Dr. Cobin discusses how polycystic ovarian syndrome (PCOS) is treated.
There are a number of ways to treat polycystic ovary syndrome. I like to lump those ways, or divide those ways, into when a woman is presenting to me, and what her individual goals are. So for instance, if it’s a young girl, a teenager whose major problem is acne or facial hair, then there are medications that we can use to suppress the output of these abnormal hormones from the ovary, as well as medications that reduce the impact of those hormones on the skin tissue itself. So that might be one thing that we want to treat.
Irregular periods–again, in the younger woman, may be very disturbing and difficult to manage, so there again sometimes we will use birth control pills, particularly the kind of pill that has in it as part of its chemical nature a chemical that’s called an anti-androgen, and that may be actually a part of the constituent of the birth control pill itself. So that can be very useful.
When we believe that metabolic syndrome or insulin resistance is a major part of this disorder, as it often is, we will often use insulin sensitizers, and the most frequently used and most well studied is Metformin which is a drug that improves the body’s sensitivity to insulin by acting at some sites where insulin works within the cell.
Metformin has been shown to improve menstrual regularity and frequency. It can, to some degree, lower the androgen output, the output of testosterone, and improve some of the clinical features in the skin, most remarkably acanthosis. If you use Metformin in high enough doses and lower the insulin level, the acanthosis is in part dependent upon how high the insulin level is, so that can be a very satisfactory treatment for the acanthosis.
When we are concerned about fertility, Metformin or Clomiphene both are useful and various doctors have different ways that they decide to go about treating. One can start with one or the other, and both of them are successful in the majority of women to help them ovulate and achieve pregnancy. Each has its benefits and each has its possible risks, so we leave that to the discretion of the treating physician how he or she thinks it would best suit that individual patient.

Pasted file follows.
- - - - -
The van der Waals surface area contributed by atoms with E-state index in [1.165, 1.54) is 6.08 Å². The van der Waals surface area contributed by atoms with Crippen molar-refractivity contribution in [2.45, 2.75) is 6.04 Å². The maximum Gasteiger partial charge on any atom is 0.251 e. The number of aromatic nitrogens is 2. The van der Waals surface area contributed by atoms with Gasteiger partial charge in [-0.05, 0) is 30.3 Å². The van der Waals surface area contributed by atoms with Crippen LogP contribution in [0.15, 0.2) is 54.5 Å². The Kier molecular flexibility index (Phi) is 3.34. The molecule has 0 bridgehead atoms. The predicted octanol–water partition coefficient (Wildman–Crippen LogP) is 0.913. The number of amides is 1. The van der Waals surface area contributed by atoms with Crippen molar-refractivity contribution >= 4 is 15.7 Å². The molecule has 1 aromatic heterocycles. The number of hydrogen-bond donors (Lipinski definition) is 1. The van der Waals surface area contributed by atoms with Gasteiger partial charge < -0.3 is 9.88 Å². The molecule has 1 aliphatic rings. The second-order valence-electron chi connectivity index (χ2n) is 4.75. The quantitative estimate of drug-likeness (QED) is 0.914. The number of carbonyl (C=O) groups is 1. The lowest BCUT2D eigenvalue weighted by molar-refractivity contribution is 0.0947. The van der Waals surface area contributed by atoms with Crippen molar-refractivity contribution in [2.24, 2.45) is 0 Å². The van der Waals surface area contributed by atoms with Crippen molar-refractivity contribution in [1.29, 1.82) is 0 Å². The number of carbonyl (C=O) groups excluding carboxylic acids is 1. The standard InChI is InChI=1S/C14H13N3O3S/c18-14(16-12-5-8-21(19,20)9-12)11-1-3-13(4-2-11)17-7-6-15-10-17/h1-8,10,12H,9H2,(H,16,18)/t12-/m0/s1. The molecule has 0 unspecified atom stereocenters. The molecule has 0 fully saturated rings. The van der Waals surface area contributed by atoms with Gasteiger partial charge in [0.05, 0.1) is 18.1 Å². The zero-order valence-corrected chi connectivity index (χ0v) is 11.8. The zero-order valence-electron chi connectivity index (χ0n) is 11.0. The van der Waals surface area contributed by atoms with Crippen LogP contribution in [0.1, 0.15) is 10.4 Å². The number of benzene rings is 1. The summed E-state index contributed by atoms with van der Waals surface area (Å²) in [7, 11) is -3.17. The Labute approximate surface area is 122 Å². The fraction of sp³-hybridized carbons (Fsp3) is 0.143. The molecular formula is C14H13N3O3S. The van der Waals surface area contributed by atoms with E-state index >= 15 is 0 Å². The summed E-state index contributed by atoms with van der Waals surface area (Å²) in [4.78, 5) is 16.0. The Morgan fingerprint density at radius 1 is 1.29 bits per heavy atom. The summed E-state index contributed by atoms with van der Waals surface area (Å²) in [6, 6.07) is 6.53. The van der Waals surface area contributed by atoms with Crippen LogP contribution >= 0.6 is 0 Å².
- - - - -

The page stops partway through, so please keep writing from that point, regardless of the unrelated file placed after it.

When a person is getting closer to menopause or when fertility is no longer an issue, that woman is getting a little bit older, there may be some issues in using birth control pills, a risk of venous thrombosis, that takes it a little bit out of play. So it depends upon the age that the woman is presenting to us, depends upon what’s disturbing her the most and what her goals are for treatment.
Now, beyond that, we know, the physicians know that there is this very high risk of insulin resistant syndrome and with it, increased risk of impaired glucose tolerance, impaired fasting glucose, type 2 diabetes, lipid abnormalities, and hypertension, all of which can lead to heart attack, stroke, and all of the microvascular complications of type 2 diabetes.
So in those women who are diagnosed with polycystic ovary syndrome, the wise physician will look for all of the markers of insulin resistance syndrome and will treat those as well.
There is some guidance now on looking for pre-diabetes and treating pre-diabetes at a stage when, hopefully it has not resulted in complications yet, and a very, very important part of treating these women is not only looking for insulin resistance, but treating it.
How do you treat insulin resistance? Well, the best way to treat insulin resistance that has no side effects at all is diet and exercise. And so, making this diagnosis and understanding that it is tightly linked to insulin resistance gives us the opportunity, even with young teenagers to say, “You have a disorder that may ultimately lead to something that’s a very serious medical problem. You’d better exercise; you’d better try to keep your weight as close to ideal body weight as you can. Learn to eat correctly and you’ll improve your body’s sensitivity to insulin, reduce the risk of having type 2 diabetes, lipid abnormalities, hypertension, and then all the results.”
So a very important part of the treatment is counseling to make certain that these women follow the proper lifestyle in terms of their diet and their exercise.
About Dr. Cobin, M.D., M.A.C.E.:
Dr. Rhoda Cobin is Past-President of the American College of Endocrinology, a Past-President of the American Association of Clinical Endocrinologists (AACE), and a Master of the American College of Endocrinology (ACE). Dr. Cobin has been in private practice in northern New Jersey for 31 years. She is a Clinical Professor of Medicine at Mount Sinai School of Medicine in New York City and is Co-Chief of the Mount Sinai's Thyroid/Endocrinology Clinic.
Visit Dr. Cobin at the American Association of Clinical Endocrinologists